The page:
Many Poetic Returns: Parts One Through Three of Jack Hayter’s The Sisters of St. Anthony Single Series

Jack Hayter The Sisters of St Anthony

In this post-everything digital age of endless archives and curation, is it possible still to lose things? Anthony is the patron saint of lost things, and it is to him that lo-fi folk musician Jack Hayter turns for his subscription series of monthly singles The Sisters of St. Anthony. To look at him in a perhaps more positive manner, St. Anthony really becomes representative of memory. He aids you in remembering where those lost things are, he is meant to help you recover things. And these wistful, often visceral, emotions suit Hayter well. His vocals are a bit broken and worn, and since his first release on Audio Antihero, the wonky, wonderful Sucky Tart EP, he has been pushing the boundaries of folk sounds to continue telling acoustic tales of the sublime mundanity of life. Whilst his first solo album, Practical Wireless released on Absolutely Kosher Records in 2002, was a study in fragility and gentle melody (including a stunning cover of The Only Ones’ “Another Girl Another Planet”), this latest subscription series (or time release capsule of an album) picks up further cues from the ragged edges of Sucky Tart and the fusion of folk and electronic elements found in his work with Dollboy. And of course, Hayter’s knack for storytelling emphasizes the most human of inclinations: remembering in order to make sense of the world and your place in it, recovering in order to recover.

The first song in the series is “The Shackleton,” which is both about a Cold War airplane named after the ill-fated (and let’s face it, ill-pated) explorer Ernest Shackleton, and about the loss of Hayter’s girlfriend from adolescence. Hayter writes of the connection between the distinctive drone of the aircraft and his memories:

…their sound, more than anything, reminds me of being 15…out in the woods with Sally at 4 a.m., with the spectre of Mutually Assured Destruction and the wrath of her parents.

It begins with sliding synth noises, but quickly moves into the softness of a nostalgic raconteur. Eventually the song melts into adolescent confessional as Hayter gives a beautiful, plaintive voice to the tragic yet funny machinations of teenagers’ inner dramas; his voice curls and keens like gales trapped in the husks of empty buildings over the lines, “Graham has dumped me/God, I’m so sad/Sure he’s alright for a laugh/Though he’s a bit of a twat.” The musical motif of this section returns as Sally makes a similar, yet poignantly different confession at fifty years old. Cold War tensions and paranoia add a layer of both “Heroes”-like romantic desperation and the bittersweet sadness of unfulfilled futures. (For more beautiful themes of haunting and the Cold War uncanny, track down Dollboy’s instrumental Ghost Stations.)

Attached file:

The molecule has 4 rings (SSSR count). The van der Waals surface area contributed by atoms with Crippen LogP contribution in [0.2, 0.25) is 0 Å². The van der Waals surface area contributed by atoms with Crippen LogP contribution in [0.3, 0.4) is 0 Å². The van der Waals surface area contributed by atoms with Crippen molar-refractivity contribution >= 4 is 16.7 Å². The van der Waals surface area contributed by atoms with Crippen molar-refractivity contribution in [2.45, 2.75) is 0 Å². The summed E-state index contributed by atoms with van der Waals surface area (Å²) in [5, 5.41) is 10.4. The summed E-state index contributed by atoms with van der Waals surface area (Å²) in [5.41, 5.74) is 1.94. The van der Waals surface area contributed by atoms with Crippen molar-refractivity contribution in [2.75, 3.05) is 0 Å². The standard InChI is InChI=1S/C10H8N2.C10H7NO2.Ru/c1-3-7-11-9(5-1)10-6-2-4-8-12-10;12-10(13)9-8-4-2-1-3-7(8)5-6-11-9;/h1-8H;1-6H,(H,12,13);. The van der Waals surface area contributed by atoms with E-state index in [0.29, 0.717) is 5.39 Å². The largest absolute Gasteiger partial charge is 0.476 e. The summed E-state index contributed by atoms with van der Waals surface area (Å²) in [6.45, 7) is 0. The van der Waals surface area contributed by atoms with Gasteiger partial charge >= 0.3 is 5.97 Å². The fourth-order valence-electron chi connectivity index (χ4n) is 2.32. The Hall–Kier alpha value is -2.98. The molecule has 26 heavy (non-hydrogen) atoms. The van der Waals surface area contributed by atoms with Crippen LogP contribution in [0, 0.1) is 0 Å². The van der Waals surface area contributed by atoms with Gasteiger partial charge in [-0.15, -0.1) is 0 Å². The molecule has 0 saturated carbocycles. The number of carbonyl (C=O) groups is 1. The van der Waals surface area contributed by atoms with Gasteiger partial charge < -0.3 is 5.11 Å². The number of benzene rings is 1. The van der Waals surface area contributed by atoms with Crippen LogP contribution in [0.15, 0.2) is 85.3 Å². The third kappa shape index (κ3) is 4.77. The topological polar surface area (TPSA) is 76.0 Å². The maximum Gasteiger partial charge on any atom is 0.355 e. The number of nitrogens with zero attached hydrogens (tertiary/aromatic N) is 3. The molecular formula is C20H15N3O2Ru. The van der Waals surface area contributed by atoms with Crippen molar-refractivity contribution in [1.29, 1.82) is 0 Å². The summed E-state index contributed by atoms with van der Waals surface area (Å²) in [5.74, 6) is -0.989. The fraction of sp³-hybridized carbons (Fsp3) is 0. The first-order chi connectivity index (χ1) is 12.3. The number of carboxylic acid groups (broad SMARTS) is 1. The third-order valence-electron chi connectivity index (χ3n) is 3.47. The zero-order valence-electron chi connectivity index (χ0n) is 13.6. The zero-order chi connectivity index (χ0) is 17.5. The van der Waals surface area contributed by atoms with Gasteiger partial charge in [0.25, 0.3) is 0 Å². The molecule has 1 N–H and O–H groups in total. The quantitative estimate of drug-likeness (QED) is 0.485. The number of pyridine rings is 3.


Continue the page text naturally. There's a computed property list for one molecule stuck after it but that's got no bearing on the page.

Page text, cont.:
The second track, “Farewell Jezebel,” starts off with some spare acoustic guitar as Hayter introduces the titular character in a stance of illicit defiance. After the cheeky little line, “We’ve all been had/But no one ever had us quite like you,” the song kicks into a rambling, sunny tribute to a very human character. She may have vomited in her handbag, but she also lived beyond the pithy, “respectful” clichés of memorialization. Hayter’s brilliantly detailed, visually narrative lyrics demonstrate the limits of polite, socially accepted acts of remembrance; as he sings, “No one writes upon a gravestone anything of use.”

The final track of this first quarter of singles is “Sweet JD.” It begins with droplets of electronic sounds over sporadic glitchy percussion and other spasms of instrumentation. As Hayter intones “I’m always missing the beat,” the rhythms and sounds scatter about him like an overturned bag of marbles or a fistful of released balloons. Like an infinitely impossible cowlick, bleeps of synths spring up in unexpected places, yet they complement the soaring chorus of “Sweet John Donne loves you,” which references Donne’s poem of imminent loss, “Stay, O Sweet.” Halfway through the track, Hayter recites ghostly snippets of other Donne quotes about mortality and seizing life as the electronics spider over his voice, nearly choking it. By the time his voice comes back in for the final chorus, the music has risen into a jubilant hymn of love and affirmation of life in spite of all that threatens it.

These first three songs from the series are quite varied stylistically, but they all coax a meaningful presence out of absence, and build moving musical vignettes of retrospect and anticipated spectres. I look forward to the rest of the monthly installments. Is it still possible to lose things? Yes, but Jack Hayter reminds you that loss and forgetfulness can be valuable, too. Thoughts may escape you, but the dearth is necessary as some of the most important thoughts often come back to you as poetry.

Subscribe to the single series at the Audio Antihero Bandcamp page.

I Stole the Cutty Sark – Jack Hayter

Au Lion D’Or – Jack Hayter

1 Comment

  1. Madeleine says:

    love the source of inspiration!

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